This extraordinary account of lynching in America, by acclaimed civil rights historian Philip Dray, shines a clear, bright light on American history’s darkest stain—illuminating its causes, perpetrators, apologists, and victims.
A landmark history of African Americans in the West, In Search of the Racial Frontier rescues the collective American consciousness from thinking solely of European pioneers when considering the exploration, settling, and conquest of the territory west of the Mississippi.
The National Book Award winning history of how racist ideas were created, spread, and deeply rooted in American society.
The Children is David Halberstam’s brilliant and moving evocation of the early days of the civil rights movement, as seen through the story of the young people–the Children–who met in the 1960s and went on to lead the revolution.
Legal scholar Michelle Alexander argues that “we have not ended racial caste in America; we have merely redesigned it.” By targeting black men through the War on Drugs and decimating communities of color, the U.S. criminal justice system functions as a contemporary system of racial control—relegating millions to a permanent second-class status—even as it formally adheres to the principle of colorblindness.
Isabel Wilkerson chronicles one of the great untold stories of American history: the decades-long migration of black citizens who fled the South for northern and western cities, in search of a better life.
A memoir by Sarah Broom, focused on three generations of a black family in New Orleans. A brilliant, haunting, and unforgettable memoir from a stunning new talent about the inexorable pull of home and family, set in a shotgun house in New Orleans East.
Scholars, activists and politicians analyze the criminalization of African Americans and the U.S. prison boom.
Holy Hierarchy explains how the notions of a Supreme Being in colonial Virginia led to beliefs of supreme human beings and how these beliefs morphed their way into the legal system; ultimately turning racism into an institution.
This series of five short documentaries, produced by Patricia Boiko and Tajuan LaBee and scored by SassyBlack, shares the stories of women involved in the Seattle Black Panther Party, the first chapter of the BPP created outside of California.
Weaving heartbreak, humor, passion, and rage, Robinson’s documentary takes us through this stolen history, showing us how the legacy of slavery and U.S. imperialism impacts every aspect of imperialism impacts our society.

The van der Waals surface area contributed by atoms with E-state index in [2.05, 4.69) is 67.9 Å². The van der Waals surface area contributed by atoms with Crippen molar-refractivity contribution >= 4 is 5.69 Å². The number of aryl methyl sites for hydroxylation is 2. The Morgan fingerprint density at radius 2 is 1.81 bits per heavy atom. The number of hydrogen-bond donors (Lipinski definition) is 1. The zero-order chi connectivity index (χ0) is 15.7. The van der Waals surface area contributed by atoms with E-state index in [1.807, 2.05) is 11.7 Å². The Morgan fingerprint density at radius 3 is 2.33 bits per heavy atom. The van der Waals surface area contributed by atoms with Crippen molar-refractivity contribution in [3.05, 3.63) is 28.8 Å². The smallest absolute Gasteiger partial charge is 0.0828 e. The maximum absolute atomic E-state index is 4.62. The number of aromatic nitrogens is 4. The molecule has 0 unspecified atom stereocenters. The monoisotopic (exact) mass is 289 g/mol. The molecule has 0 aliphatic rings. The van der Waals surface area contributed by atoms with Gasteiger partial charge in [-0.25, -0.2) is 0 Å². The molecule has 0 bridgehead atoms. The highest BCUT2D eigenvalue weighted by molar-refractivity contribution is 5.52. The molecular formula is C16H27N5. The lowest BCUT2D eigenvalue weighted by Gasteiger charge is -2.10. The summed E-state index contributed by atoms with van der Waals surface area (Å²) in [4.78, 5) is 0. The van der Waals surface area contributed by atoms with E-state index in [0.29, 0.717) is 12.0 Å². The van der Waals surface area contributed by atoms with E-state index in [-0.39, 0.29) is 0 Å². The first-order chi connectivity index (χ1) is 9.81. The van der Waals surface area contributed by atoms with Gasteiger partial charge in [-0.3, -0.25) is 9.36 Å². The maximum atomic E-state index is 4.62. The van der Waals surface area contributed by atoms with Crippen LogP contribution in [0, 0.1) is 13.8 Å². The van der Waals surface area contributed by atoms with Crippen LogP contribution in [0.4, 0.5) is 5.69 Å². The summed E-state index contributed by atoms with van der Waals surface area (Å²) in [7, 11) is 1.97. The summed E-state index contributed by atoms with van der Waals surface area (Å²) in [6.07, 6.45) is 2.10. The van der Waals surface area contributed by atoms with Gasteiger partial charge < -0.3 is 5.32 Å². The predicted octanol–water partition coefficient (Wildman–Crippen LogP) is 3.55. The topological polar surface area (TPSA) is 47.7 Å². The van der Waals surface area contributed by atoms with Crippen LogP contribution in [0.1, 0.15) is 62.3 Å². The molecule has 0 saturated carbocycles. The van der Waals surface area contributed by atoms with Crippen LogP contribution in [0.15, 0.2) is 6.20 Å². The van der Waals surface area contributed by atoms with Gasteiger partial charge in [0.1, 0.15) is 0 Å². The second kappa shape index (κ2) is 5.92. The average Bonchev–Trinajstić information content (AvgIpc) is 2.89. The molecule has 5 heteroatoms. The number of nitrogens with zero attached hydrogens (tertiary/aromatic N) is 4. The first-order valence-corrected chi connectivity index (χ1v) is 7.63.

True Justice: Bryan Stevenson’s FIght for Equality follows Stevenson’s struggle to create greater fairness in the legal system and shows how racial injustice emerged, evolved and continues to threaten the country, challenging viewers to confront it.
Dr. Robin DiAngelo is the author of “White Fragility” and has been an anti-racist educator, and has heard justifications of racism by white men and women in her workshops for over two decades.
Human rights lawyer Bryan Stevenson shares some hard truths about America’s justice system, starting with a massive imbalance along racial lines: a third of the country’s black male population has been incarcerated at some point in their lives.
Jeff Robinson, the ACLU’s top racial justice expert, discusses the dark history of Confederate symbols across the country and outlines what we can do to learn from our past and combat systemic racism.
A major initiative from The New York Times observing the 400th anniversary of the beginning of American slavery. It aims to reframe the country’s history, understanding 1619 as our true founding, and placing the consequences of slavery and the contributions of black Americans at the very center of the story we tell ourselves about who we are.
You can also find The 1619 Project Curricula, which includes a reading guide, terms index and lesson plan, at
Pulitzer Prize-winning journalist Isabel Wilkersone reflects on her epic work of narrative non-fiction, The Warmth of Other Suns in this podcast episode.
The civil rights lawyer Michelle Alexander is one of the people who is waking us up to history we don’t remember, and describes structures most of us can’t fathom intending to create in this podcast episode.
This multi-media web site brings the vital history of Seattle’s civil rights movements to life with scores of video oral histories, hundreds of rare photographs, documents, movement histories, and personal biographies, more than 300 pages in all. Based at the University of Washington, the Seattle Civil Rights and Labor History Project is a collaboration between community groups and UW faculty and students.
Scene on Radio host and producer John Biewen took a deep dive into questions about race in America, along with an array of leading scholars and regular guest Dr. Chenjerai Kumanyika, in this fourteen-part documentary series, released between February and August 2017. The series editor is Loretta Williams.
A house bill and a senate bill aimed at eliminating the use of private detention operations in Washington State.
A house bill about creating the Washington state office of equity.
The People’s Institute helps individuals, communities, organizations and institutions move beyond addressing the symptoms of racism to undoing the causes of racism so as to create a more just and equitable society through workshops, technical assistance and consultations.
The Seattle Clemency Project’s mission is to increase access to justice by matching reformed men and women who have old criminal convictions with pro bono lawyers to reach a fair outcome in light of their redemption.
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